Pretirement does come with some obvious risks and downsides. Some of the main risks include slower investment growth than predicted (the stock market does bad) and higher-income needs later in life (expensive college, unexpected major life event, increased travel to visit kids/grandkids, etc.). Depending on timing, there is also the possibility that you end up putting your career on the back burner during your peak earning years, a time when you could really accumulate savings.
You’re also sort of closing the door a bit on the upside chance of being really wealthy, having the kind of money that could maybe double or triple your lifestyle or that you could pass on to your kids, if you’re into that kind of thing. There is also a little less flexibility in this arrangement versus full retirement, but opting for contract work over part-time work could be a possible solution.
On the whole, the downside risks of pretirement basically amount to a smaller margin of error for retirement planning.
What I Like About the Idea
Ever heard the phrase, “it’s a marathon, not a sprint”? It’s a little like that. Or it’s a little like “everything in moderation.”
In real terms, keeping one foot in the working world helps keep your skillset sharp in case you ever need to go back to work full-time. Also, old age is supposed to be pretty grand, but having a part-time gig even when you have enough money to fully retire seems like a nice way to keep your mind sharp and stay engaged. Why delay what will eventually be the new normal when you retire anyway?
Additionally, there is a chance that maybe you will find more success and/or a clearer purpose in your pretirement working career. I’m thinking of people who use pretirement as an excuse to start their own business and end up making much more than they did in the past. This scenario actually seems pretty likely given the reduced stress, increased health, just generally improved well-being that comes from working less. There is evidence that disposition drives success more than the other way around, so it isn’t crazy to think pretirement would earn you more money and fulfillment, especially on a per hour basis.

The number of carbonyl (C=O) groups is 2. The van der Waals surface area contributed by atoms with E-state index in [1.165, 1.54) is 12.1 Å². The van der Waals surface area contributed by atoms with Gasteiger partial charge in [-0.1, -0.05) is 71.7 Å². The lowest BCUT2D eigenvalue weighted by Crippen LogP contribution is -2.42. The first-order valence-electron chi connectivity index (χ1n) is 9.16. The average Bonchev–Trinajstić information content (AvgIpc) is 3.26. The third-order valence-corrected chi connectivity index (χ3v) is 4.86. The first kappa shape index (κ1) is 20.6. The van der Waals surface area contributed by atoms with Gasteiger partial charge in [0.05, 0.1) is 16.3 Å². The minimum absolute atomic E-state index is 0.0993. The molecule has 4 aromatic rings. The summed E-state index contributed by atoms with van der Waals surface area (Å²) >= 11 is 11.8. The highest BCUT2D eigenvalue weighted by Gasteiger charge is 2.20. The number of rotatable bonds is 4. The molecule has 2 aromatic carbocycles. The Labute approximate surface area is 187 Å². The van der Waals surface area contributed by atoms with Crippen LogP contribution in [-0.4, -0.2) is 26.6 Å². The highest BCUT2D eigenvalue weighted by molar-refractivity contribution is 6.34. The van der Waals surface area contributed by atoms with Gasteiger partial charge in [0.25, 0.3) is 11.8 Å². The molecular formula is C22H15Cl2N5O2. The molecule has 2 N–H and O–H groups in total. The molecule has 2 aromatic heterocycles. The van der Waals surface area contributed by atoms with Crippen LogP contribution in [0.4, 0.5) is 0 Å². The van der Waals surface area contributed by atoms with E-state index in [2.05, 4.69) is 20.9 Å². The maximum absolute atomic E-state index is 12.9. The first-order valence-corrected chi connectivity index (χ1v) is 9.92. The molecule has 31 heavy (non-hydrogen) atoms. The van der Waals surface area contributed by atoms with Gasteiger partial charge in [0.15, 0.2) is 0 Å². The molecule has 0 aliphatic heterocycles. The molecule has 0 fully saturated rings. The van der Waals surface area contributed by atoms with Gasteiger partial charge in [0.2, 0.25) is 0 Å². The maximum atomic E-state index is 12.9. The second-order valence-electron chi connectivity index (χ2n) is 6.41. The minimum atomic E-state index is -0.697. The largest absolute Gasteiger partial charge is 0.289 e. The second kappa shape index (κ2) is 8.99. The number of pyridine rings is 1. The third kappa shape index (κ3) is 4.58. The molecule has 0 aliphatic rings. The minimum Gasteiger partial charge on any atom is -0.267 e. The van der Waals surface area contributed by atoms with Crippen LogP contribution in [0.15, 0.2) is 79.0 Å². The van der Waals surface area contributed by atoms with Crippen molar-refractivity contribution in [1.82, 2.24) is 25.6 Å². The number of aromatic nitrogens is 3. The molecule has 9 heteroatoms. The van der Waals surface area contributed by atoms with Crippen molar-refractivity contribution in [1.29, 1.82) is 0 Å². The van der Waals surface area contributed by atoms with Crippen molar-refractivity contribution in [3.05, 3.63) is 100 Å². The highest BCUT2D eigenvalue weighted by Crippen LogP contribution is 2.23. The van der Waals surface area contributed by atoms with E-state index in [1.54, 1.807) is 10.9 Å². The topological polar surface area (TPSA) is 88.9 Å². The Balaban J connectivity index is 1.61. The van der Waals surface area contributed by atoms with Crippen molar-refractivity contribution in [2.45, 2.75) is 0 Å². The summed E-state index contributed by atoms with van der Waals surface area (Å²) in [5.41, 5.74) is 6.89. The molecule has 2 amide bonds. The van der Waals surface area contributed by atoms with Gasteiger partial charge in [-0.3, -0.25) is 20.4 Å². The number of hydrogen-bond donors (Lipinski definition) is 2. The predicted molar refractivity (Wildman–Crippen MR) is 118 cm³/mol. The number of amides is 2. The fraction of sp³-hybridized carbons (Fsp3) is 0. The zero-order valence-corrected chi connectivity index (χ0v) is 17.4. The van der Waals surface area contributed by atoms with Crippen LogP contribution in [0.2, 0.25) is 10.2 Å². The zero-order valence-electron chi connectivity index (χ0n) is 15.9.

Another thing, working 40+ hours a week can really wreck your body, even if you’re an avid exerciser during off-hours. More balance and moderation seems like a good thing in both the desk jockey and manual laborer world. Take care of that body. And also save money on some transportation expenses with extra time for cheaper modes and fewer office commutes.
And finally, depending on how you time it, you might not need to do any fancy tricks with your tax-advantaged retirement accounts to get the money out early. Just wait till normal age like most folks and don’t worry about blowing up your tax brackets either.
For my situation, I think the upside potential outweighs the downside risks. A lot of people say losing their job was the best thing that ever happened to them because it forced them to pursue a new and ultimately more rewarding path. I’m hoping for a similar kind of experience with pretirement (minus the pressure to find more work) and of course some more quality time with my family.
So that is the current plan, at least while our kids are young, aren’t embarrassed by us, and still live in the house. Personally, I think it will be pretty hard to take my foot off the gas when I’m close to the finish line, but unfortunately, I’m not in a position to make that choice just yet 🙂
What do you think? Would you consider pretirement as a stepping stone or do you prefer a speedier route to full-time retirement?